Also, the show relies a lot on Kara/Supergirl’s relationship with her cousin, Superman. The problem is that their relationship is told over text messages and then when Superman shows up, he is just an obscured blur and not clearly seen on camera. It is laughably bad.

One cool thing is that Dean Cain (Superman from Lois & Clark) and Helen Slater (1984’s film version of Supergirl) play her adopted parents.

The show tries to have heart but it doesn’t. That doesn’t mean that it isn’t trying to convince the audience of that. Ultimately, Supergirl is too cutesy for its own good.

I will finish out the first season, as I am already more than halfway but something miraculous would have to happen for me to care about season two. This is the worst DC Comics television show out of the current batch.

Update:

Since writing this review, the show has found its groove and it has improved significantly. I may rewrite this review after the season concludes. But if you want to start watching it, be prepared for about ten really mediocre episodes before it starts to improve.

Update 2:

I write this update after completing two seasons. The show does find its footing, it figures out where it fits in the scheme of things and improves drastically, especially after leaving CBS and moving over to the CW where it shares continuity with The FlashArrow and Legends of Tomorrow. Benoist and the rest of the cast get really good and develop a solid chemistry. Looking back, I was probably too hard on the show, initially.

TV Review: The Flash (2014- )

Original Run: October 7th, 2014 – present
Created by: Greg Berlanti, Andrew Kreisberg, Geoff Johns
Directed by: various
Written by: various
Music by: Blake Neely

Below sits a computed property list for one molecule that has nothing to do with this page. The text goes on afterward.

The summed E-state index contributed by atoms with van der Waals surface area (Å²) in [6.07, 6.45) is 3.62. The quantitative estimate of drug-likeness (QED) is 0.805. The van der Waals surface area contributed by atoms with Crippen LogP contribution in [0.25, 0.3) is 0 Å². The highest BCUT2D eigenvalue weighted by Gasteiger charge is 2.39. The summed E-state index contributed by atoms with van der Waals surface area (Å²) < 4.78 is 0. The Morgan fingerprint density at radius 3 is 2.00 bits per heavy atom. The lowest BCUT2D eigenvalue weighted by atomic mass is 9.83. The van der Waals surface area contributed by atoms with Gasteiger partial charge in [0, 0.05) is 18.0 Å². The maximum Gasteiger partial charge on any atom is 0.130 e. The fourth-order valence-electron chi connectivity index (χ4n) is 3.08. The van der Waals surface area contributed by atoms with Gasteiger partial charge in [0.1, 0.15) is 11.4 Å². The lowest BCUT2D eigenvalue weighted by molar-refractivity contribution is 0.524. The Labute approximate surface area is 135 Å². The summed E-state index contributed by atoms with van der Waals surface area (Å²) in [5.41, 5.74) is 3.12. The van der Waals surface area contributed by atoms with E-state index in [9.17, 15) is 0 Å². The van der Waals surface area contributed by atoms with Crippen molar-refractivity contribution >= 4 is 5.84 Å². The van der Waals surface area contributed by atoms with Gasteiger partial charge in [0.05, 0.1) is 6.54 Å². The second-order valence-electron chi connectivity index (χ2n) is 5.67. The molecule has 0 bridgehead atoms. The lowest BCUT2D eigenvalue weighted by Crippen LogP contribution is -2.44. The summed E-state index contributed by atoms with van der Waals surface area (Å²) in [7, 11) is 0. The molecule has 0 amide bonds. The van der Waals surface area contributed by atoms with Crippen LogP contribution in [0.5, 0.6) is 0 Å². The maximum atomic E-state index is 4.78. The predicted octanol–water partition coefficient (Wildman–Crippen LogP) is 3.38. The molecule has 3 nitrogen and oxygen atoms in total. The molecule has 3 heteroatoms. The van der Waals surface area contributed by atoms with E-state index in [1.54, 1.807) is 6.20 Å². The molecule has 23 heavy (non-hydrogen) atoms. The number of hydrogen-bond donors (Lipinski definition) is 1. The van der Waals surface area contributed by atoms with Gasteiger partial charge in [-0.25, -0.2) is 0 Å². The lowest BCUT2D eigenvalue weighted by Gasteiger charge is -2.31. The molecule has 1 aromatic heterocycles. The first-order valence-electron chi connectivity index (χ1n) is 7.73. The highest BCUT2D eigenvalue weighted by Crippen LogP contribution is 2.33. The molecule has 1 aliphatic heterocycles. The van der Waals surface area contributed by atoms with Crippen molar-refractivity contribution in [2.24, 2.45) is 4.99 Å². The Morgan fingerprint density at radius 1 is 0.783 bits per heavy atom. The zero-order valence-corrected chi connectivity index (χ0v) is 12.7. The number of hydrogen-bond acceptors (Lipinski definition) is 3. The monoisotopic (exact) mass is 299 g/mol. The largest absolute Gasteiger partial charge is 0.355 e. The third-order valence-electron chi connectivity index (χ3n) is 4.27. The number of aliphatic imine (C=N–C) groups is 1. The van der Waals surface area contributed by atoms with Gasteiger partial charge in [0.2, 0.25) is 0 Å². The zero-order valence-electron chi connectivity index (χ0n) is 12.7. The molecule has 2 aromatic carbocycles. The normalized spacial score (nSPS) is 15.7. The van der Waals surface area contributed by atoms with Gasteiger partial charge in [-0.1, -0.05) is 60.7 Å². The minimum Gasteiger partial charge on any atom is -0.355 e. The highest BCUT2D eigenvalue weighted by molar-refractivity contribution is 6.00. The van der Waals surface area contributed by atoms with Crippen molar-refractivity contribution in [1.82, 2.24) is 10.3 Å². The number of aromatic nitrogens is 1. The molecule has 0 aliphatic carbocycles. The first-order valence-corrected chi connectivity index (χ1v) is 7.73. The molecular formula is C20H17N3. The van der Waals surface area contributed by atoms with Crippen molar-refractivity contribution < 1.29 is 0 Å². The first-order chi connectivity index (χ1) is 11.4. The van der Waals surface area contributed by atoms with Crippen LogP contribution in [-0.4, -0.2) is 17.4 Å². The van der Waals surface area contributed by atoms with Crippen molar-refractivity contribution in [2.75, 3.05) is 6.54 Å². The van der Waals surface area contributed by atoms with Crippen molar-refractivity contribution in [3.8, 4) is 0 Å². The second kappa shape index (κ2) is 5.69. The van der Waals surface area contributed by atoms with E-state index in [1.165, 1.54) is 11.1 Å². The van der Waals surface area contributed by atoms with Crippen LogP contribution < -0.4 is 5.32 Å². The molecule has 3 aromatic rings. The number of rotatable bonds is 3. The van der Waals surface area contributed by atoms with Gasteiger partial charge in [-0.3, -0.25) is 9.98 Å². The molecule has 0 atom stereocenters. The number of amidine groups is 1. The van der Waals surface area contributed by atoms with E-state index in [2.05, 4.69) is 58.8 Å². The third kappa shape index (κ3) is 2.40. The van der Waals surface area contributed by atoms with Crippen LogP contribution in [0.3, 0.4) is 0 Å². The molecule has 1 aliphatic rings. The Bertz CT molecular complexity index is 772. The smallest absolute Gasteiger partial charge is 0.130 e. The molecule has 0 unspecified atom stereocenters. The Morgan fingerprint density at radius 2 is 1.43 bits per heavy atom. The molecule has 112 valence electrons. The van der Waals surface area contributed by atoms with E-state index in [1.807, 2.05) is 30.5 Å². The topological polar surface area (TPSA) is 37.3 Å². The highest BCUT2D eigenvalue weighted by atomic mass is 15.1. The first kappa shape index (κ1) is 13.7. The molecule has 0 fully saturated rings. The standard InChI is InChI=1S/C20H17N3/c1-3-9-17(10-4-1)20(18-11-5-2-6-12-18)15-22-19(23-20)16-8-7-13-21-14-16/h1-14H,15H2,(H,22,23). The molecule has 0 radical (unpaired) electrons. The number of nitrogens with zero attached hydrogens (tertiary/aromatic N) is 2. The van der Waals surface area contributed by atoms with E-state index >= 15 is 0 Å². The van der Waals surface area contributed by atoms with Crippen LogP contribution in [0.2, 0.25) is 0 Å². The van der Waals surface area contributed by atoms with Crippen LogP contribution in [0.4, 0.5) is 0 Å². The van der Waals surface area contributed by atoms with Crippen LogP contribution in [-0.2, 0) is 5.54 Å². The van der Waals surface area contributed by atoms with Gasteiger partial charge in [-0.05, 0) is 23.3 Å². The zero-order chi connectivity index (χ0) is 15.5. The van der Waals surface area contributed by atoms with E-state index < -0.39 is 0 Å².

Cast: Grant Gustin, Candice Patton, Danielle Panabaker, Rick Cosnett, Carlos Valdes, Tom Cavanagh, Jesse L. Martin, Keiynan Lonsdale, Victor Garber, Franz Drameh, Robbie Amell, Dominic Purcell, Wentworth Miller, Peyton List, John Wesley Shipp, Amanda Pays

Bonanza Productions, Berlanti Productions, DC Entertainment, Warner Bros., 69 Episodes (so far), 40 Minutes (per episode)

Review:

*originally written in 2015.

In sixth grade, my favorite television show was The Flash. It was cancelled after one year but it was still the best comic book series put to television at the time. Well, 24 years later, the Flash returned to television again in another self-titled series.

The modern version of The Flash is a spin-off of CW’s Arrow. It goes on to further expand the DC Comics television universe and mythos and has thus, spun-off its own show debuting in the fall called Legends of Tomorrow.

Having now completed the first season of The Flash, I figured it was time to review it.

In short, this is the greatest comic book television show of all-time. Yes, Daredevil, which just debuted a month ago on Netflix is amazing. This however, this is lightning in a bottle – pun intended.